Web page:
Many of those who have contacted us about this have reported that churches will not remove this material and that pastors argue that they have a right to keep it up.

As churches become more aggressive in the political arena, the argument that they can be neutral sites for voting, a concept that has been embraced by some courts, comes up short.

I’ve even talked with atheists, Jews, Muslims and other non-Christians who don’t want to exercise a basic constitutional right in a church. These people have nothing against Christianity; they simply don’t believe that a fundamental democratic right should hinge on their willingness to enter a church. (And yes, most of the houses of worship used as polling places are Christian churches.)

People who support using churches as polling places often point to the need to maximize the number of polling locations to increase turnout. That’s a laudable goal, but there are many ways to do this that don’t rely on using churches, like early voting and voting by mail.

Imagining the first Mormon White House

For those who prefer to show up in person on Election Day, there are plenty of schools, libraries, town halls and civic centers to meet the need for polling centers. In small towns and rural areas, well-known commercial sites would make better polling places than churches.

If there is absolutely no other option than voting in churches, I recommend that election officials make it clear to officials at the church that they must play by the same rules as every other site.

That means no politicking inside a certain zone. And the area where the voting occurs should be cleansed of all religious symbols and political material. The voting area should be as neutral as possible.

Voting is every Americans right, some would say duty. Let’s do all we can to avoid making people feel unwelcome at the ballot box.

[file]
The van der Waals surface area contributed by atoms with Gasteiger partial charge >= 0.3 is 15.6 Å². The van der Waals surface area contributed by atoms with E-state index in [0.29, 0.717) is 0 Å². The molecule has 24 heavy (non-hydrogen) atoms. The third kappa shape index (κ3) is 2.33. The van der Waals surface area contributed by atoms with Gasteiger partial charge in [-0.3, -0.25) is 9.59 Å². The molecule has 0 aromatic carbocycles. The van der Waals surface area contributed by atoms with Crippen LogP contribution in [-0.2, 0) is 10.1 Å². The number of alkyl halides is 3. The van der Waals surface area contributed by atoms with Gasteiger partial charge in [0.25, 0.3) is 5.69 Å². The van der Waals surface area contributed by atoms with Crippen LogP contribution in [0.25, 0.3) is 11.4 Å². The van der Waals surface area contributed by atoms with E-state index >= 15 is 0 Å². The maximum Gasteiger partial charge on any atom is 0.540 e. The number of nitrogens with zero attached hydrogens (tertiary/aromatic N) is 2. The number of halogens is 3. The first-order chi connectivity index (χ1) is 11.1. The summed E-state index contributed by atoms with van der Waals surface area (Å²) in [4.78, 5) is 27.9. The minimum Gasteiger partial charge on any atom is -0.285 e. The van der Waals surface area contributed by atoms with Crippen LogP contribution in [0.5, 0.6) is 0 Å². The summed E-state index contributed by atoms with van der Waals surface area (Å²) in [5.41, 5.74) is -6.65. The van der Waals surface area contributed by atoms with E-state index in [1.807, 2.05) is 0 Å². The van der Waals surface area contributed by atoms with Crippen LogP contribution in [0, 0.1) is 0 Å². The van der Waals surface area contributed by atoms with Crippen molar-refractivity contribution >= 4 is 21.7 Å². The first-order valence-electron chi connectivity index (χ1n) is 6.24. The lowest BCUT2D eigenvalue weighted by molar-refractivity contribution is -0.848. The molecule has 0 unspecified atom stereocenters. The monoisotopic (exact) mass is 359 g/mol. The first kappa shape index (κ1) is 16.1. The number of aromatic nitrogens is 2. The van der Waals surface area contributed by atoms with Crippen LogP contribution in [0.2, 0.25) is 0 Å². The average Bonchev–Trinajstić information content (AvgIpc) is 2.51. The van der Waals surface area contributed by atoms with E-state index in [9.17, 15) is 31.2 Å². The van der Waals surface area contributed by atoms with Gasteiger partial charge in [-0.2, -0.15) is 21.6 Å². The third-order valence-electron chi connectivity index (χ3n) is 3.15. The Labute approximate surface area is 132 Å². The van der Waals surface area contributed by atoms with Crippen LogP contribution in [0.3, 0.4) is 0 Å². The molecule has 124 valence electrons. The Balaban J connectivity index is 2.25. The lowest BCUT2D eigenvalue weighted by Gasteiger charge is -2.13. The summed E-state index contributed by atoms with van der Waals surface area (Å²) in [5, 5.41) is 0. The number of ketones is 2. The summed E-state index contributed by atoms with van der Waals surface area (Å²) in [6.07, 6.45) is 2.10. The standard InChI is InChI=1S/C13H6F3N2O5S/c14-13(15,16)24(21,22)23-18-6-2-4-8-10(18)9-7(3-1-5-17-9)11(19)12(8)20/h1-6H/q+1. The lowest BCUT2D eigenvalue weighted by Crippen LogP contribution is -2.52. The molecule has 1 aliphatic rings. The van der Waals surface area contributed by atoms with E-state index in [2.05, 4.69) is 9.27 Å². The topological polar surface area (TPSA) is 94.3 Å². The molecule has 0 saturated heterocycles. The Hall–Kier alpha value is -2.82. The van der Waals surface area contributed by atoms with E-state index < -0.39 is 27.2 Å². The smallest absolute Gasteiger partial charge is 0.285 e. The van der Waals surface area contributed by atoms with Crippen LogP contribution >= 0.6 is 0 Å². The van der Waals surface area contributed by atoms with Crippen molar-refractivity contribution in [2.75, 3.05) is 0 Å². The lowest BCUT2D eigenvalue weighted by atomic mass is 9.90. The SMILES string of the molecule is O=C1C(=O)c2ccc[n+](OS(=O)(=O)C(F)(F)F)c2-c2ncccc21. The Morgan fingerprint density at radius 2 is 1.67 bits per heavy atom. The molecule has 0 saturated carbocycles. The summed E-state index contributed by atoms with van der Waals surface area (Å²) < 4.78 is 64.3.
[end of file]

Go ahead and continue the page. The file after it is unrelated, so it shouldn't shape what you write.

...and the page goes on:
The opinions expressed in this commentary are solely those of Barry W. Lynn.

- CNN Belief Blog

Filed under: 2012 Election • Church • Church and state • Politics

soundoff (1,507 Responses)
  1. numbnut

    I vote at a Ukranian Church, but they do not post opinions on their marquee, and I appreciate that.

    November 6, 2012 at 4:47 pm |
  2. Tom Buffington

    Well, ifthis is the case then perhaps the polling plce in our local hospital should also be closed because of the controversy over the new health care law. After all, isn't a hospital a possible setting to influence a vote depending on a canditates stand on health care? What about polling places in schools since cuts to education are a hot topic in some areas? Let's just stop treating voters as idiots, if the plethora of advertisements, mailings etc over the past six months haven't influenced a voter do you really think looking at a crucifix, Star of David etc will?

    November 6, 2012 at 4:44 pm |
    • dave

      Fact has nothing to do with this article. It is only intended as another way to eliminate any moral compass this country may have left. If there is no moral compass, there will be no one left to state the difference between true right and wrong.

      November 6, 2012 at 4:49 pm |
    • Clown Dentist Satan

      You are basically saying that advertising doesn't work.

      I've got news for you: it does, big time.

      Things as stupid as lawn signs are proven to work.

      November 6, 2012 at 4:50 pm |
    • mama k

      @dave – who "owns" right and wrong, dave? Moral compass?? You think we need to vote in a church to have a moral compass? Your narrow thinking is showing, dave.

      November 6, 2012 at 5:00 pm |
  3. Joe from CT, not Lieberman

    Rev. Lynn, I do agree that Religion and Politics should not mix. However, sometimes the local church is one of the few places with space large enough to accommodate all the voters in a community. Given that too many schools (especially in large inner cities) require everyone go through metal detectors or get pat-downs, a church becomes a more logical location to express our freedom of choice.